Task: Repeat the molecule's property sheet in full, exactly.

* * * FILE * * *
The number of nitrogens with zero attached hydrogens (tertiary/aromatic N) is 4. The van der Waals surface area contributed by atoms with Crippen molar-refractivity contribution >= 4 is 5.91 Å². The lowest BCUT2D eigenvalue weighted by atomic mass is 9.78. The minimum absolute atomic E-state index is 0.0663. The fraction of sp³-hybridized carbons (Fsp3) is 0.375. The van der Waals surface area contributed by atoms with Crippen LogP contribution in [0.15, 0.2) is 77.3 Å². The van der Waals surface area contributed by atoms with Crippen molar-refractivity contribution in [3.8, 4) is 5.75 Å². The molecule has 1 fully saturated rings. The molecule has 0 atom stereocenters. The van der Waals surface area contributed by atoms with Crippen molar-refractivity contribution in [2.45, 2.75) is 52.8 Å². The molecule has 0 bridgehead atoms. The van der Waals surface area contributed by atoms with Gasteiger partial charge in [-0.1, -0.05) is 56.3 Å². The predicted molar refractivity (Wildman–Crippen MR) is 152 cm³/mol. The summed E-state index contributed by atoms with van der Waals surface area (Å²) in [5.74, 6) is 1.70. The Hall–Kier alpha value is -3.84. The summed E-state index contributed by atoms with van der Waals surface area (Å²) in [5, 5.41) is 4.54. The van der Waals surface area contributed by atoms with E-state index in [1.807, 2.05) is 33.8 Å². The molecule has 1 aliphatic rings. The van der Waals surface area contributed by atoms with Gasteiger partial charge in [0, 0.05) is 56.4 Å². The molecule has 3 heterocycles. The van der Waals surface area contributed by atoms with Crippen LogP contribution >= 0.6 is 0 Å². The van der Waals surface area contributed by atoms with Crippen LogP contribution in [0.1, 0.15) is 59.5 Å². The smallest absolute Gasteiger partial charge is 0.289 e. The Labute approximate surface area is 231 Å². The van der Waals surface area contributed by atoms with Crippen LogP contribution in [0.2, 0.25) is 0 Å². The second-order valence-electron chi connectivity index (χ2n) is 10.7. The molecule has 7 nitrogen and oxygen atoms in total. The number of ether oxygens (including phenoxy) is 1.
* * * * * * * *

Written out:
The number of nitrogens with zero attached hydrogens (tertiary/aromatic N) is 4. The van der Waals surface area contributed by atoms with Crippen molar-refractivity contribution >= 4 is 5.91 Å². The lowest BCUT2D eigenvalue weighted by atomic mass is 9.78. The minimum absolute atomic E-state index is 0.0663. The fraction of sp³-hybridized carbons (Fsp3) is 0.375. The van der Waals surface area contributed by atoms with Crippen LogP contribution in [0.15, 0.2) is 77.3 Å². The van der Waals surface area contributed by atoms with Crippen molar-refractivity contribution in [3.8, 4) is 5.75 Å². The molecule has 1 fully saturated rings. The molecule has 0 atom stereocenters. The van der Waals surface area contributed by atoms with Crippen molar-refractivity contribution in [2.45, 2.75) is 52.8 Å². The molecule has 0 bridgehead atoms. The van der Waals surface area contributed by atoms with Gasteiger partial charge in [-0.1, -0.05) is 56.3 Å². The predicted molar refractivity (Wildman–Crippen MR) is 152 cm³/mol. The summed E-state index contributed by atoms with van der Waals surface area (Å²) in [5.74, 6) is 1.70. The Hall–Kier alpha value is -3.84. The summed E-state index contributed by atoms with van der Waals surface area (Å²) in [5, 5.41) is 4.54. The van der Waals surface area contributed by atoms with E-state index in [1.807, 2.05) is 33.8 Å². The molecule has 1 aliphatic rings. The van der Waals surface area contributed by atoms with Gasteiger partial charge in [0, 0.05) is 56.4 Å². The molecule has 3 heterocycles. The van der Waals surface area contributed by atoms with Crippen LogP contribution >= 0.6 is 0 Å². The van der Waals surface area contributed by atoms with Crippen LogP contribution in [0.1, 0.15) is 59.5 Å². The smallest absolute Gasteiger partial charge is 0.289 e. The Labute approximate surface area is 231 Å². The van der Waals surface area contributed by atoms with Crippen LogP contribution in [0.2, 0.25) is 0 Å². The second-order valence-electron chi connectivity index (χ2n) is 10.7. The molecule has 7 nitrogen and oxygen atoms in total. The number of ether oxygens (including phenoxy) is 1.